I never said nor implied that you were not a gentleman. In fact, my personal opinion is that you are too much of a gentleman: too polite, too soft-spoken, to ready to concede points, too anxious to promote harmony and mutual understanding.. These are not bad qualities per se, but they are often out of place in the rough-and-tumble of conflict that is the world of today. In fact, they often come across as manipulative and time-serving.

    It is particularly exasperating to deal with such qualities when someone is insistently pressing a moral or ethical point. One feels that one is arguing with Mother Theresa or Pollyanna Harrington. I would rather deal with the hard-bitten anger of Cyrano de Bergerac than the mewling piety of many saints.

    I speak this without any ill will or malice or anger. I said that Schorb was a gentleman simply because I have known him for a long time, and he is the epitome of the courtly and punctilious Southerner. There was no intended reflection on you.

    How do I show any “discernible chilling intent to restrict speech,” when I have proclaimed in my above postings that I reject all censorship or regulation of commentary here? Yes, of course I think that your interpretation of Schorb’s poem is incorrect, and that mine is the proper one. That’s called DISAGREEMENT. That’s what the world is all about — disagreement, conflict, drawn swords, warfare. Saying that one is offended by something that someone else writes, and that it should be changed or omitted or apologized for, is utterly unworldly.

    To conclude, I think that the main issue here is “public orthodoxy.” Any kind of public orthodoxy is our enemy, and must be rigorously excluded from having any authority over what we write. I may be wrong (correct me if I am) but I believe that you, on the other hand, are perfectly willing that there be a mildly middle-of-the-road public orthodoxy of niceness, kindness, forbearance, tolerance, restricted subject matter, and restrained tongues. All of which is admirable as an ideal, but utterly strangulating in the white-hot world of language and poetry.

    I have no desire to prolong this debate , but if it continues I’ll join in with as little rancor as I can manage. The real issue is not Schorb’s poem, or whether anyone is offended by it. It is this question of a public orthodoxy.

    I sincerely wish everyone here the best.

  12. James A. Tweedie


    I appreciate your attempt to soften the discussion while stating your position plainly. I, too, wish to move on to other matters but…

    I would only respond by asking how, in this thread, have I been “insistently pressing a moral or ethical point?” I have expressed my response to something, briefly elaborated on it, and sought clarification but nowhere have I suggested that anyone change or adjust their position to align with mine. This is a diverse world and I am glad to say that this is a diverse site where I do not expect to always agree with you (or anyone else) and I do not expect everyone to agree with anything that I may say.

    I am also unaware of advocating anything akin to what you call “public orthodoxy” other than what may be essential to maintain a functional society (and, as an aside, is not that the primary role of politics? To debate, define, and refine what those “essential elements” ought to be?)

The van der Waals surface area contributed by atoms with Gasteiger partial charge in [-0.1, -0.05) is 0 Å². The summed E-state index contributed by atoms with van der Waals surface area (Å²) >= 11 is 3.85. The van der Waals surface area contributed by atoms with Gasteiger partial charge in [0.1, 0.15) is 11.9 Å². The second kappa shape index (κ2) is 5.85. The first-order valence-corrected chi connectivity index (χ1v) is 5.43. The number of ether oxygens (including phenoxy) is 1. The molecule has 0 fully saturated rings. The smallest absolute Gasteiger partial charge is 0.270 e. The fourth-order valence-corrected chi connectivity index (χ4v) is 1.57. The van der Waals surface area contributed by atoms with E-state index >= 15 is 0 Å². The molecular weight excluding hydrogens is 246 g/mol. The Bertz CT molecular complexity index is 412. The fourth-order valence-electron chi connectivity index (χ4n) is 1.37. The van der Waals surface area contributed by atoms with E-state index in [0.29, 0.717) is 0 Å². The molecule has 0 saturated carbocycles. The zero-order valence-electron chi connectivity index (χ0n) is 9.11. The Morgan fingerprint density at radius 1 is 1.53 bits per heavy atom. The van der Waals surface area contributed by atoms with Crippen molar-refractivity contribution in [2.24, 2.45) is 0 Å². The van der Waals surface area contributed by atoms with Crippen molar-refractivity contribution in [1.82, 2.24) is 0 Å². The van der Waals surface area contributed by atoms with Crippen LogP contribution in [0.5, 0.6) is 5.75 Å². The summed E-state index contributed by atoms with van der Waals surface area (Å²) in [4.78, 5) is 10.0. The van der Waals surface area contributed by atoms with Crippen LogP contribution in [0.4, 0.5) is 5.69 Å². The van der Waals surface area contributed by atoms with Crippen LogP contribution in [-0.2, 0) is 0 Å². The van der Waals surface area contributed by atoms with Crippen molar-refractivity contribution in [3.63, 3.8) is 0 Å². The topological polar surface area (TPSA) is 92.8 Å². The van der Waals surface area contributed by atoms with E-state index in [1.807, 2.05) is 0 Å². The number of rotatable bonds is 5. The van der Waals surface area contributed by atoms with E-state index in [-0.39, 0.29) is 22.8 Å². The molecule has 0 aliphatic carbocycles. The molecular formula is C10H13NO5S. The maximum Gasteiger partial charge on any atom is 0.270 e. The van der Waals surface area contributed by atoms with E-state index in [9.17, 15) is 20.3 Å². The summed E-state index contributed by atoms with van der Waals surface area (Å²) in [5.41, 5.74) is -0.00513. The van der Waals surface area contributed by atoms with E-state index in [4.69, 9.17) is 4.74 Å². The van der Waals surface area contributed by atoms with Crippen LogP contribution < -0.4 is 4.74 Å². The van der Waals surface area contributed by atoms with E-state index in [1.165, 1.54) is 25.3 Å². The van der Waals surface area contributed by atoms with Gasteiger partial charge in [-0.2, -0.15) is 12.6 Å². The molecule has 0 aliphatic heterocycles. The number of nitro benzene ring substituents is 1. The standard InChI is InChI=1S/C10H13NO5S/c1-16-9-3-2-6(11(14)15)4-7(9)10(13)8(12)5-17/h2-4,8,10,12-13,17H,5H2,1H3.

And you are right about one thing, I take Jesus’ words to heart where I am called to be “as wise as (a) serpent(s) and as innocent as (a) dove(s).” The world already has fangs and venom in abundance. As Jesus suggests, what it could use more of is wisdom and innocence. Having said this, I may not be a street fighter, but I do know how to defend myself.

    I join with you in wishing everyone the best.

    • Joseph S. Salemi

      Dear James —

      Thank you for your comments. I’ll try to explain what I mean.

      Fights may start at a flashpoint, but the context and pre-history of a fight must be understood in order to sort out what has really happened. We can’t understand World War I by just looking at a tubercular Serb assassin in 1914 at a street corner in Sarajevo. We have to understand a century of international intrigue and conflict that came before.

      You say that you merely “sought clarification” from E.M. Schorb about something in his poem. That sounds very reasonable and innocent, and I don’t doubt that you honestly think it is. But in context, your request was provocative. Two posters had begun the thread by expressing “discomfort” at something in Schorb’s poem. You followed up those posts by reiterating the remark about “discomfort,” and by raising even more questions about parts of the poem, all in a tone of troubled worry.

      That is certainly “pressing a moral or ethical point.” It is exactly how leftists and liberals and wokesters and other politically correct types begin their attack on someone (and no, I don’t include you or the other two posters in those groups). They state that something “makes them uncomfortable,” or “needs to be explained,” or “raises a troubling uncertainty.” All of which sounds perfectly innocent, but which IN CONTEXT functions as a preliminary artillery barrage to soften up the enemy position. And it always begins with a quasi-ethical expression of hurt or misunderstanding, and a request for “explanation,” which is really a disguised demand for an apology. Such requests are completely out of place in literary discussions, where poems are fictive artifacts unconstrained by moral guidelines.